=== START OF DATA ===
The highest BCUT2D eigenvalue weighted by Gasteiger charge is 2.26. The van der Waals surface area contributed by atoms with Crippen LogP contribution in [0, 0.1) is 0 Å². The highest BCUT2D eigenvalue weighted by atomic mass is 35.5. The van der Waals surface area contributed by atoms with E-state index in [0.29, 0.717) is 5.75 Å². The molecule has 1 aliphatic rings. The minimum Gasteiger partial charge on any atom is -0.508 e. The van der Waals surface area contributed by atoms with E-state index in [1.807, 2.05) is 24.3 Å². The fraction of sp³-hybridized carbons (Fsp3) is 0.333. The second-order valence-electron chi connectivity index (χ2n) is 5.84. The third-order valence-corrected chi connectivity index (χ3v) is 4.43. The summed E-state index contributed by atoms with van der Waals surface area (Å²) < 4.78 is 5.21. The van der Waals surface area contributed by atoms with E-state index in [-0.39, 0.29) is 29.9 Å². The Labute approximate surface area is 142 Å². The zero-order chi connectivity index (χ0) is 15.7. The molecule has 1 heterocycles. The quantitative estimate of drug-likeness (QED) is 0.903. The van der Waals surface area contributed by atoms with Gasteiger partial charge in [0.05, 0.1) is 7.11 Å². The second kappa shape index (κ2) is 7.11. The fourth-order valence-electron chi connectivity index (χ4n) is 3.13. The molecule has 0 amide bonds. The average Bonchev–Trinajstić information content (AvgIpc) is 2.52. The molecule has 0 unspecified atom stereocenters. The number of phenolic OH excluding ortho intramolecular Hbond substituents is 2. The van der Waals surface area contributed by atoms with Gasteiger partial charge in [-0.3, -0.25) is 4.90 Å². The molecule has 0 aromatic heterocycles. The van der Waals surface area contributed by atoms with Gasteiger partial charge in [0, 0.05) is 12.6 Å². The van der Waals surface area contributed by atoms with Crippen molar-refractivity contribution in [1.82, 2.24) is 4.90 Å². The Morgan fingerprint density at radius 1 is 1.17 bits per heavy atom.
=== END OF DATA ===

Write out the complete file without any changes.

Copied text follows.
The highest BCUT2D eigenvalue weighted by Gasteiger charge is 2.26. The van der Waals surface area contributed by atoms with Crippen LogP contribution in [0, 0.1) is 0 Å². The highest BCUT2D eigenvalue weighted by atomic mass is 35.5. The van der Waals surface area contributed by atoms with E-state index in [0.29, 0.717) is 5.75 Å². The molecule has 1 aliphatic rings. The minimum Gasteiger partial charge on any atom is -0.508 e. The van der Waals surface area contributed by atoms with E-state index in [1.807, 2.05) is 24.3 Å². The fraction of sp³-hybridized carbons (Fsp3) is 0.333. The second-order valence-electron chi connectivity index (χ2n) is 5.84. The third-order valence-corrected chi connectivity index (χ3v) is 4.43. The summed E-state index contributed by atoms with van der Waals surface area (Å²) < 4.78 is 5.21. The van der Waals surface area contributed by atoms with E-state index in [-0.39, 0.29) is 29.9 Å². The Labute approximate surface area is 142 Å². The zero-order chi connectivity index (χ0) is 15.7. The molecule has 1 heterocycles. The quantitative estimate of drug-likeness (QED) is 0.903. The van der Waals surface area contributed by atoms with Gasteiger partial charge in [0.05, 0.1) is 7.11 Å². The second kappa shape index (κ2) is 7.11. The fourth-order valence-electron chi connectivity index (χ4n) is 3.13. The molecule has 0 amide bonds. The average Bonchev–Trinajstić information content (AvgIpc) is 2.52. The molecule has 0 unspecified atom stereocenters. The number of phenolic OH excluding ortho intramolecular Hbond substituents is 2. The van der Waals surface area contributed by atoms with Gasteiger partial charge in [-0.3, -0.25) is 4.90 Å². The molecule has 0 aromatic heterocycles. The van der Waals surface area contributed by atoms with Gasteiger partial charge in [0, 0.05) is 12.6 Å². The van der Waals surface area contributed by atoms with Crippen molar-refractivity contribution in [1.82, 2.24) is 4.90 Å². The Morgan fingerprint density at radius 1 is 1.17 bits per heavy atom.